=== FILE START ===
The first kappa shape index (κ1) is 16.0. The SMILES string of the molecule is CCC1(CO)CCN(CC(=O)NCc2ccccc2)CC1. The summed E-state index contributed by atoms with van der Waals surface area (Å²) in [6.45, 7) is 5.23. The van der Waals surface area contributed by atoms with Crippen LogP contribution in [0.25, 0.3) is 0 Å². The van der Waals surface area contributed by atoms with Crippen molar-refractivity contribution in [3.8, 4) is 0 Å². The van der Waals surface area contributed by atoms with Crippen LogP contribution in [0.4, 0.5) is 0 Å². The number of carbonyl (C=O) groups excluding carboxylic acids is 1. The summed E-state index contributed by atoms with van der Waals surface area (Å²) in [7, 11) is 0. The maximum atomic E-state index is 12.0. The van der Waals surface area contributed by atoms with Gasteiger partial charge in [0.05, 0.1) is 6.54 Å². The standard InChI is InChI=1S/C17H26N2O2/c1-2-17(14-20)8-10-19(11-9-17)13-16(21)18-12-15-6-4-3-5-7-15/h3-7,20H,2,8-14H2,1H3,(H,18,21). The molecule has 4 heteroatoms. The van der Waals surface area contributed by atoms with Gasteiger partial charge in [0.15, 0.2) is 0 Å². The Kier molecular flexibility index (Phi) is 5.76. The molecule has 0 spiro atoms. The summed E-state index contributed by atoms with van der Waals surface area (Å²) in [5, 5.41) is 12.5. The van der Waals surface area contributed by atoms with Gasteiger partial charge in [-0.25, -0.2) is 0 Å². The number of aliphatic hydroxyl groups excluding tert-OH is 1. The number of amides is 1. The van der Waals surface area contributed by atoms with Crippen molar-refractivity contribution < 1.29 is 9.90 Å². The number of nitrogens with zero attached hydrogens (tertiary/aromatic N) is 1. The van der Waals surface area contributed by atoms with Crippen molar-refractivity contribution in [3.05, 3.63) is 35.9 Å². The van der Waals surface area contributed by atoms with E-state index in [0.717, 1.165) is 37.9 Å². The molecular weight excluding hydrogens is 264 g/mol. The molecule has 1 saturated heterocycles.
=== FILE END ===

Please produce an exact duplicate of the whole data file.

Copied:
The first kappa shape index (κ1) is 16.0. The SMILES string of the molecule is CCC1(CO)CCN(CC(=O)NCc2ccccc2)CC1. The summed E-state index contributed by atoms with van der Waals surface area (Å²) in [6.45, 7) is 5.23. The van der Waals surface area contributed by atoms with Crippen LogP contribution in [0.25, 0.3) is 0 Å². The van der Waals surface area contributed by atoms with Crippen molar-refractivity contribution in [3.8, 4) is 0 Å². The van der Waals surface area contributed by atoms with Crippen LogP contribution in [0.4, 0.5) is 0 Å². The number of carbonyl (C=O) groups excluding carboxylic acids is 1. The summed E-state index contributed by atoms with van der Waals surface area (Å²) in [7, 11) is 0. The maximum atomic E-state index is 12.0. The van der Waals surface area contributed by atoms with Gasteiger partial charge in [0.05, 0.1) is 6.54 Å². The standard InChI is InChI=1S/C17H26N2O2/c1-2-17(14-20)8-10-19(11-9-17)13-16(21)18-12-15-6-4-3-5-7-15/h3-7,20H,2,8-14H2,1H3,(H,18,21). The molecule has 4 heteroatoms. The van der Waals surface area contributed by atoms with Gasteiger partial charge in [0.15, 0.2) is 0 Å². The Kier molecular flexibility index (Phi) is 5.76. The molecule has 0 spiro atoms. The summed E-state index contributed by atoms with van der Waals surface area (Å²) in [5, 5.41) is 12.5. The van der Waals surface area contributed by atoms with Gasteiger partial charge in [-0.25, -0.2) is 0 Å². The number of aliphatic hydroxyl groups excluding tert-OH is 1. The number of amides is 1. The van der Waals surface area contributed by atoms with Crippen molar-refractivity contribution < 1.29 is 9.90 Å². The number of nitrogens with zero attached hydrogens (tertiary/aromatic N) is 1. The van der Waals surface area contributed by atoms with Crippen molar-refractivity contribution in [3.05, 3.63) is 35.9 Å². The van der Waals surface area contributed by atoms with E-state index in [0.717, 1.165) is 37.9 Å². The molecular weight excluding hydrogens is 264 g/mol. The molecule has 1 saturated heterocycles.